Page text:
By Terrence McCoy
By Allie Conti
By Terrence McCoy
By Scott Fishman
By Deirdra Funcheon
By Allie Conti
By New Times Staff
By Ryan Pfeffer
For the past two years, Castro, who's in his late 40s, has worked nonstop through weekends and holidays in a dusty corner of the Salar de Uyuni. He pushes a crew to complete three half-finished buildings clustered beneath a rough cliff. Since he moved here, the Bolivian hasn't seen his wife and two grown children, who live in La Paz. When you're trying to chart your nation's future, those sacrifices come with the job.
"This plant is my girlfriend now," Castro says. "Between family and country, without exaggeration, it's country. What we're working on here is more than a plant for lithium; it's a chance to alter the whole mentality of Bolivia."
For Castro and the other true believers in President Evo Morales' government, the $6 million plant is the first step toward entering the world economy, building wealth in an impoverished nation, and changing history.
For hundreds of years, Bolivia's natural resources have brought little more than pain and suffering. Though the nation possesses considerable treasures — including the second-largest natural gas reserves on the continent and a host of minerals — 60 percent of the country lives below the poverty line. The average Bolivian earns about $80 a week. In the silver mines of Potosí — which the Spanish began exploiting more than 400 years ago — many miners die from lung disease within 15 years of starting work.
President Morales, an Aymara Indian leader, aims to change that. He swept onto the scene in 2003, after then-President Gonzalo Sánchez de Lozada tried to sell the nation's natural gas reserves to foreign companies for export. Indigenous leaders blockaded roads to protest the deal, and Sánchez de Lozada retaliated with military force. More than 60 people ended up dead in the resulting conflict, which Bolivians now call Octubre Negro (Black October).
Morales, who led a union of coca farmers, helped spearhead protests and eventually became president in 2006 after Sánchez de Lozada fled to the United States and his successor was run out of office. The new president quickly nationalized some resources and restarted the state-owned mining company, Comibol.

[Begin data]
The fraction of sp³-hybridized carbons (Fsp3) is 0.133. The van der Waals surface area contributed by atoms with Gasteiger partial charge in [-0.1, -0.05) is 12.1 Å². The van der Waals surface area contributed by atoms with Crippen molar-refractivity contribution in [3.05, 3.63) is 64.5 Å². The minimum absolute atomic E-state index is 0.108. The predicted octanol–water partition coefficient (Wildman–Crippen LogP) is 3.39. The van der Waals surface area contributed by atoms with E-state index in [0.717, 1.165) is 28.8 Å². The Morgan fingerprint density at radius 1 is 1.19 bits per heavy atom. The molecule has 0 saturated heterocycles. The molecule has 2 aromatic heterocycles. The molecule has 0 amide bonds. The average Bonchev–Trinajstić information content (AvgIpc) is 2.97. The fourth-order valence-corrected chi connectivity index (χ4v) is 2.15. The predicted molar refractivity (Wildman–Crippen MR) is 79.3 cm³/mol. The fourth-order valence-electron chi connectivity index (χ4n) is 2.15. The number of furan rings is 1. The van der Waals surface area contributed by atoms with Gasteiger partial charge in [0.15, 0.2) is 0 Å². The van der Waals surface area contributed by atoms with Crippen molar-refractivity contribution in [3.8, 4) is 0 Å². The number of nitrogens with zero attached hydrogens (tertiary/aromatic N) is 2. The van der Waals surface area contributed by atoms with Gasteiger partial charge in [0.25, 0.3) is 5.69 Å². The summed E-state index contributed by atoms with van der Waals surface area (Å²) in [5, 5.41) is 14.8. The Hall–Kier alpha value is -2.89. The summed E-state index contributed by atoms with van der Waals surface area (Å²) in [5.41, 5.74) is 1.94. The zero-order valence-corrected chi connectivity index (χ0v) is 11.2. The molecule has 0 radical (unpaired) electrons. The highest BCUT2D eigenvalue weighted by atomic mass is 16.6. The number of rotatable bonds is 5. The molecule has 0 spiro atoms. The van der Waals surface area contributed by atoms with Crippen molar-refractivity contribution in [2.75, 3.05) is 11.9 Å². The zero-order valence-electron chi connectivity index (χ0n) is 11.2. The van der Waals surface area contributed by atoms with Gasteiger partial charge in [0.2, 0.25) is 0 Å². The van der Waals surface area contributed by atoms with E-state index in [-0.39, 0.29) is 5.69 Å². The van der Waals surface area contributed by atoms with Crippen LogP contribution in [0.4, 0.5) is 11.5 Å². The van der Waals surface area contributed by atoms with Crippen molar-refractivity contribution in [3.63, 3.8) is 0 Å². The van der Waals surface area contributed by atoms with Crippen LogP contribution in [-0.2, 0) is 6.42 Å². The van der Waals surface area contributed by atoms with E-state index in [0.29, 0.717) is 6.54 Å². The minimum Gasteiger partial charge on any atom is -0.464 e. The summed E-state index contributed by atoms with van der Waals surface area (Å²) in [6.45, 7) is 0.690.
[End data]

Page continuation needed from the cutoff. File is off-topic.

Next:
So when Morales asked Marcelo Castro and Bolivian-based Belgian engineer Guillermo Roelants to work on the lithium project, they were enthusiastic. "We want to develop a national enterprise, which is very different from a private company," Castro says. "The old way was to deceive, bribe, and demand. The new way of thinking is to change the relationship with the communities."
Eventually, Morales hopes, lithium profits can be spread across the country in public-works projects and education programs. For now, his government focuses on winning popular support from impoverished residents around the Salar de Uyuni with the promise of better water, more electricity, and improved health services. "We're going to change the basic mentality by giving these towns the resources they need to produce goods and improve their lives," Castro says.
To demonstrate, Castro maneuvers his Land Cruiser along the rocky track leaving the plant and then downshifts to rocket over the pancake-smooth salt flats. Twenty minutes later, as he passes through Rio Grande, a town of a few thousand Quechua Indians just south of the plant, he slows near a dusty courtyard, where a young mother and her children wash clothes using a hand-drawn pump.
"How is the water?" he asks in Spanish. The mother smiles and waves.
Rio Grande had no potable water until the government's lithium project built a line from a well last year. Castro drives 15 minutes south along brutal, unpaved roads to the source, a small well with an electric pump. An elderly Quechua couple emerge smiling from their mud-brick home at the base of a nearby hill. They show off a small irrigated patch of quinoa, potatoes, and ava, a local bean.
"It's the first time anyone has grown anything out here," says Genara Huayllani, who moved from Rio Grande to the small farm with her husband, Germán. "Before, it was impossibly dry."
Hundreds of similar small projects will transform the flats, according to Castro. "Lithium can light the way toward the changes these people need," he says.
Moises Chambi lives behind a corrugated metal door on a side street in Colchani, a somnambulant desert town where stray dogs outnumber residents on the unpaved roads. His family has lived here for generations, earning money by excavating salt and selling it. Eighty percent of Colchani's 1,000 or so villagers do the same.
Chambi; his wife, Nelvi; and their two children share a single 10-by-30-foot room, just enough space for two double beds facing each other. The house doesn't have water or heat.
Like everyone in Colchani, he has heard about the lithium plant slowly rising on the other side of the flats. But no water or health projects have made it here so far, and he can't see how the plant will improve his family's lot. "They need to clean up our town, to pave the streets, and give us the basic things first," he says. "We need better electricity, because it's too weak. And we need clean water very badly."
Indigenous leaders and local residents are demanding more for people such as Chambi, and this creates a balancing act for President Morales, who must find a way to include the natives in the profits without scaring off foreign investors.